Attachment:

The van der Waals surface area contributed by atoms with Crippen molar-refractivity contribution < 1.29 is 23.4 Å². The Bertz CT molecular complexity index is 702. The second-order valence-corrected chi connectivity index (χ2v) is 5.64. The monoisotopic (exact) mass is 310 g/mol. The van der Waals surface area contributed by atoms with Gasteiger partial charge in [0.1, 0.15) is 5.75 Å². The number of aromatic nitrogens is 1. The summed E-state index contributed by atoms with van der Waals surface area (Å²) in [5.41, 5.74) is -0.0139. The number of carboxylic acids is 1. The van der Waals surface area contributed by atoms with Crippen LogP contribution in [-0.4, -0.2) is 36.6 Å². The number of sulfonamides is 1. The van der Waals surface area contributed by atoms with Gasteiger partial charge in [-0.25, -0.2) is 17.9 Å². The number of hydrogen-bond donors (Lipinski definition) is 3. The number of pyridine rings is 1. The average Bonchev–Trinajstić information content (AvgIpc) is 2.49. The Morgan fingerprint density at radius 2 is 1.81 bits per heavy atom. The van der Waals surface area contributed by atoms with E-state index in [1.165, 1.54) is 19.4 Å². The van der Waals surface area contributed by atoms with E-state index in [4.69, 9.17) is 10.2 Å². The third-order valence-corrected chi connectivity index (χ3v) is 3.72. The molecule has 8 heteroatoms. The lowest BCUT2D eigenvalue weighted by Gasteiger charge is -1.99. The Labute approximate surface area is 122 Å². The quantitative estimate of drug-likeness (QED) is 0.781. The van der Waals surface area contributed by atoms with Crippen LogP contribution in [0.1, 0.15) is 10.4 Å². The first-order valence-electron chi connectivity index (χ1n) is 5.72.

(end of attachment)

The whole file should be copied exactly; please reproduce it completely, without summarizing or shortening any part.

The van der Waals surface area contributed by atoms with Crippen molar-refractivity contribution < 1.29 is 23.4 Å². The Bertz CT molecular complexity index is 702. The second-order valence-corrected chi connectivity index (χ2v) is 5.64. The monoisotopic (exact) mass is 310 g/mol. The van der Waals surface area contributed by atoms with Gasteiger partial charge in [0.1, 0.15) is 5.75 Å². The number of aromatic nitrogens is 1. The summed E-state index contributed by atoms with van der Waals surface area (Å²) in [5.41, 5.74) is -0.0139. The number of carboxylic acids is 1. The van der Waals surface area contributed by atoms with Crippen LogP contribution in [-0.4, -0.2) is 36.6 Å². The number of sulfonamides is 1. The van der Waals surface area contributed by atoms with Gasteiger partial charge in [-0.25, -0.2) is 17.9 Å². The number of hydrogen-bond donors (Lipinski definition) is 3. The number of pyridine rings is 1. The average Bonchev–Trinajstić information content (AvgIpc) is 2.49. The Morgan fingerprint density at radius 2 is 1.81 bits per heavy atom. The van der Waals surface area contributed by atoms with E-state index in [1.165, 1.54) is 19.4 Å². The van der Waals surface area contributed by atoms with E-state index in [4.69, 9.17) is 10.2 Å². The third-order valence-corrected chi connectivity index (χ3v) is 3.72. The molecule has 8 heteroatoms. The lowest BCUT2D eigenvalue weighted by Gasteiger charge is -1.99. The Labute approximate surface area is 122 Å². The quantitative estimate of drug-likeness (QED) is 0.781. The van der Waals surface area contributed by atoms with Crippen LogP contribution in [0.1, 0.15) is 10.4 Å². The first-order valence-electron chi connectivity index (χ1n) is 5.72.